How cuisine and culture collaborated to cook up an American identity.
What constitutes an American meal? In the age of “Fast Food Nation” and “Supersize Me,” it’s difficult to remember that the US has a culinary tradition that preceded McDonald’s. Tracing the development of food culture may seem almost passé, given the popularity of such exposés, along with “The Omnivore’s Dilemma,” Michael Pollan’s treatise on the history of American dietary habits. But for readers looking for relief from this bleak picture of our eating habits’ impact on land, labor, and bodies, 97 Orchard: An Edible History of Five Immigrant Families in One New York Tenement will come as a welcome change of pace.
Jane Ziegelman’s approach – in keeping with New York’s Tenement Museum, whose culinary center she will direct – looks to food as a measure of ethnic groups’ assimilation to, or alienation from, the greater American melting pot (or, more appropriately, “salad bowl”). Food here works as a way to maintain tradition, adapt to a new country, offer comfort, and build community.
In this case, Ziegelman focuses on the Lower East Side of Manhattan, populated by immigrants who dwelled in the tenements, five- or six-story buildings, which photojournalist Jacob Riis would make infamous in the 1890s in “How the Other Half Lives.”
Ziegelman’s book covers about a century, from 1850 through the Depression. We begin with the man who built “97,” Lucas Glockner – a tailor, Union soldier, landlord, and finally, a “gentleman,” whose family inhabited “97” for 30 years – and then moves on to four other families who were tenants in the building. But the families are not the focus here so much as the point of departure for a discussion of cuisines – German, Irish, German-Jewish, Russian-Jewish, and Italian – and how each influenced, and in turn was influenced by, the greater American culture. (I’ll confess here that my own German-Jewish, Irish, and Russian-Jewish roots fueled my interest in these sections.)
For these families, the kitchen was more than a kitchen: It “was also ... a ... workspace ... sweatshop ... laundry room ... place to wash one’s body ... nursery for the babies, and ... bedroom for boarders,” where, Ziegelman notes, “immigrant cooks brought their formidable ingenuity to the daily challenge of feeding their families.”
Their creativity took other forms, too. German-Jews, accustomed to assimilation, found oysters irresistible, and thus they were claimed by one rabbi to be “technically kosher, their shells equivalent to the scales of fish, protecting [them] from ‘poisonous gases in the water,’” while another argued they were actually an “underwater plant.” The first wave of German gentiles who arrived in the mid-19th-century “saw eating as a public activity,” influencing the evolution of restaurants across the city, such as Pfaff’s, the bohemian haunt Walt Whitman lauds in his poetry. Italians opened small groceries to supply the ingredients they lacked, another form of entrepreneurialism that changed the urban landscape.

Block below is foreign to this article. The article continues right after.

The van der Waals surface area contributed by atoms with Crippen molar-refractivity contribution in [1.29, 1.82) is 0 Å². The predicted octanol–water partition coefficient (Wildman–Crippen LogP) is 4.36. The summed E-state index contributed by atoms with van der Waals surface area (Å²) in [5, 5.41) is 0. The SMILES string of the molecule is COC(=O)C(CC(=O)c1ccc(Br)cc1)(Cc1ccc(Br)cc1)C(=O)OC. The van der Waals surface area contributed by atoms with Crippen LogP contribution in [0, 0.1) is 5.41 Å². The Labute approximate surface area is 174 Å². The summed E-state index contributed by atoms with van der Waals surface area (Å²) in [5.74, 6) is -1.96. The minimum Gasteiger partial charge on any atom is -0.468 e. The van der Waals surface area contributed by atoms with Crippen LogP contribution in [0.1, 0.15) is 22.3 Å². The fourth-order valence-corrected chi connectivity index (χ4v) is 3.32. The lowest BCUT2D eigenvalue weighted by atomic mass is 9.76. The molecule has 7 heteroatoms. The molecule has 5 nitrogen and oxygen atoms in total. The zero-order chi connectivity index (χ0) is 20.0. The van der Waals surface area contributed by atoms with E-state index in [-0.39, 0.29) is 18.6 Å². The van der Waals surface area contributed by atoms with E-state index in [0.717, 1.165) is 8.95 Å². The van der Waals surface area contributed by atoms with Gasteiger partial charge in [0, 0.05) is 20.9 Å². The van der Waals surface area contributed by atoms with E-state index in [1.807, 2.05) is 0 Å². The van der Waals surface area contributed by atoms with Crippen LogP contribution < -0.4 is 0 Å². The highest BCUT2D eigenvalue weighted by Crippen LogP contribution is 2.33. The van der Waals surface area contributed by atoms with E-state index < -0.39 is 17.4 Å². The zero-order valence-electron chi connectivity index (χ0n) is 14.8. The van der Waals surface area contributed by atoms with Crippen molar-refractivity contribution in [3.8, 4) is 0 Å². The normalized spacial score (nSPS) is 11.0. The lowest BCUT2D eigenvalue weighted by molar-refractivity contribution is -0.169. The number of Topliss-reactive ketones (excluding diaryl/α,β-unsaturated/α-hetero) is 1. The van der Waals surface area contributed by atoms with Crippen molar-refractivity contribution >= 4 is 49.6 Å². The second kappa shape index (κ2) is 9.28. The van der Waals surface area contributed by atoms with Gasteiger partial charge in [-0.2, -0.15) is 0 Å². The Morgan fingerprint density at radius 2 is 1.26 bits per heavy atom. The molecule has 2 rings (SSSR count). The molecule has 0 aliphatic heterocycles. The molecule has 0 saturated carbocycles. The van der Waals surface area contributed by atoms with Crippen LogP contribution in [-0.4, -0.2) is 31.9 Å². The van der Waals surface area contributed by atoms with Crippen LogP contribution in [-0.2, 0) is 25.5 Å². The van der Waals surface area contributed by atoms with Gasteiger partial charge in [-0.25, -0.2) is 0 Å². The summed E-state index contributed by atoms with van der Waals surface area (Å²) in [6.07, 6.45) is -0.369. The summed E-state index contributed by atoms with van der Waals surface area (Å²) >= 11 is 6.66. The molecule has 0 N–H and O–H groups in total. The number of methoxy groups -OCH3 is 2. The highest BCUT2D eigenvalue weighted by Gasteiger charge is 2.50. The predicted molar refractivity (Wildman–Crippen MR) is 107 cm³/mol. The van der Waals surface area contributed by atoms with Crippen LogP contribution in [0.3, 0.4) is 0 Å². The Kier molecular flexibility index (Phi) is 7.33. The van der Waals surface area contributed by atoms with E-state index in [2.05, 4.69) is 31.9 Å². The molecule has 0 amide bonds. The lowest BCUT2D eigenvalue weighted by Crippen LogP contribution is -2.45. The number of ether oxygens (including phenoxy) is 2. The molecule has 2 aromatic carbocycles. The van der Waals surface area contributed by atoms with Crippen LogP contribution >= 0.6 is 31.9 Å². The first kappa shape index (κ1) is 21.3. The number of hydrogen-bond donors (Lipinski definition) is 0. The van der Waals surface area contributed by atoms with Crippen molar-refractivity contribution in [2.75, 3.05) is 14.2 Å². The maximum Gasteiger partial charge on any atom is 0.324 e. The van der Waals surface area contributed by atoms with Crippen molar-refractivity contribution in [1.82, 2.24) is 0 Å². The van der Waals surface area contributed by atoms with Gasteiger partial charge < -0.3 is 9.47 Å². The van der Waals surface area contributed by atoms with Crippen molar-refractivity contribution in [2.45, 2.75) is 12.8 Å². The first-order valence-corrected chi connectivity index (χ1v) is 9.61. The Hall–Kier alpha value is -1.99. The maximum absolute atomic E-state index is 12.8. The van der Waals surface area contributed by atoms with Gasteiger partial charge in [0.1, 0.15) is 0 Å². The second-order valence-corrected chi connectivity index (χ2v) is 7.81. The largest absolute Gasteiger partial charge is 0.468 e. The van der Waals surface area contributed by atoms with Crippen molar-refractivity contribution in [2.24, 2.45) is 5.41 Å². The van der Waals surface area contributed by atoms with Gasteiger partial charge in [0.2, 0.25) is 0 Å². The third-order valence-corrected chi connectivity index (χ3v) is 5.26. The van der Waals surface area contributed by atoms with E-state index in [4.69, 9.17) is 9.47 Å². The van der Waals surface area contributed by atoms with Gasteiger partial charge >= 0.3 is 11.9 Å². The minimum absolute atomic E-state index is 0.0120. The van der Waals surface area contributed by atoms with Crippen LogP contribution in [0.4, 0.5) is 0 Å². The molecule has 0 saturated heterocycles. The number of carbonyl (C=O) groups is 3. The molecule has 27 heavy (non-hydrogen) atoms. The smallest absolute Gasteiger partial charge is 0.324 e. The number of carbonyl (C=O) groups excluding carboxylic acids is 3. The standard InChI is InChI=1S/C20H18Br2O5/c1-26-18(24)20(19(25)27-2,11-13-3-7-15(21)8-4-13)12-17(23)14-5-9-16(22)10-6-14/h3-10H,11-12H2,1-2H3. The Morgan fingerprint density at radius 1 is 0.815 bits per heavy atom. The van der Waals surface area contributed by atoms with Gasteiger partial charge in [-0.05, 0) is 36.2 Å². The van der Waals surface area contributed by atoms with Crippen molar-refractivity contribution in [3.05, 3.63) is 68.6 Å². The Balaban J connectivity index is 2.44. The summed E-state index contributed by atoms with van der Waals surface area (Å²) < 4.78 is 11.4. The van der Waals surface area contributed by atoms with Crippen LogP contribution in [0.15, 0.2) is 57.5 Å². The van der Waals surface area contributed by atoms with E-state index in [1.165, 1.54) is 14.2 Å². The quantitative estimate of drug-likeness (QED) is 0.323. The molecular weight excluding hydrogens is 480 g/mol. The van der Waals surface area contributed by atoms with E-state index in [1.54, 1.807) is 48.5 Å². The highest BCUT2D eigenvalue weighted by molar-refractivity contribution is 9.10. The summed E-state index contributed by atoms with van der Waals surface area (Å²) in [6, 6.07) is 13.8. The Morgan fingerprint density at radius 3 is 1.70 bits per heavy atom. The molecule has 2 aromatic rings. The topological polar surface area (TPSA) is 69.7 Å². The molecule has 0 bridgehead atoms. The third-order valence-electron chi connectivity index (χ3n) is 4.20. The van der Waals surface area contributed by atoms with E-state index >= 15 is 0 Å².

On the darker side, we learn what a rich and varied diet the Irish had before Cromwell’s 17th-century imposition of the monocultural system – the practice of growing the same crop each year – which led to the potato-famine and the “skeletal ... culinary tradition” the Irish brought to the states. The Italians, by contrast, clung to their gastronomic traditions, in the face of widespread xenophobia that led Americans to view spaghetti and salads with suspicion.
Ziegelman’s exploration of the practicalities of food lead to wider political and cultural currents such as the “servant question” and “slumming,” as well as the formation of laws on pushcarts, poultry, and pigs. All these speak to native-born attitudes towards immigrants – ambivalent at best and racist at worst – that bear revisiting in our own times (Arizona, anyone?). Pushcarts, considered unsanitary, were actually found by a government investigation to have some of the freshest food in the city.
Though the cast of characters shifts with each wave of immigrants whose representative family lived at “97,” the unifying narrative is the development of Manhattan. New Yorkers, those notorious foodies, will be especially taken with “97 Orchard,” for the evolution of American cuisine runs in tandem with the evolution of their city.
Ziegelman also adds to our knowledge of the lives of everyday women, to whom the work of buying and cooking primarily fell. The book is interpolated with their recipes, often the only record of these lives.
Perhaps the most moving story is of Ellis Island, where arrivals dined well after Roosevelt’s 1903 reform. When it was discovered that Jews were practically starving for lack of kosher food, the Hebrew Immigrant Aid Society installed a cook and kitchen. The abundance culminated on Thanksgiving when, after a banquet, immigrants were serenaded by a 100-member German-American choir. They closed with The Star-Spangled Banner, unfamiliar to the new arrivals, who caught on quickly enough to rise and bow their heads together.
Elizabeth Toohey teaches women’s studies and postwar American literature at Principia College in Elsah, Ill.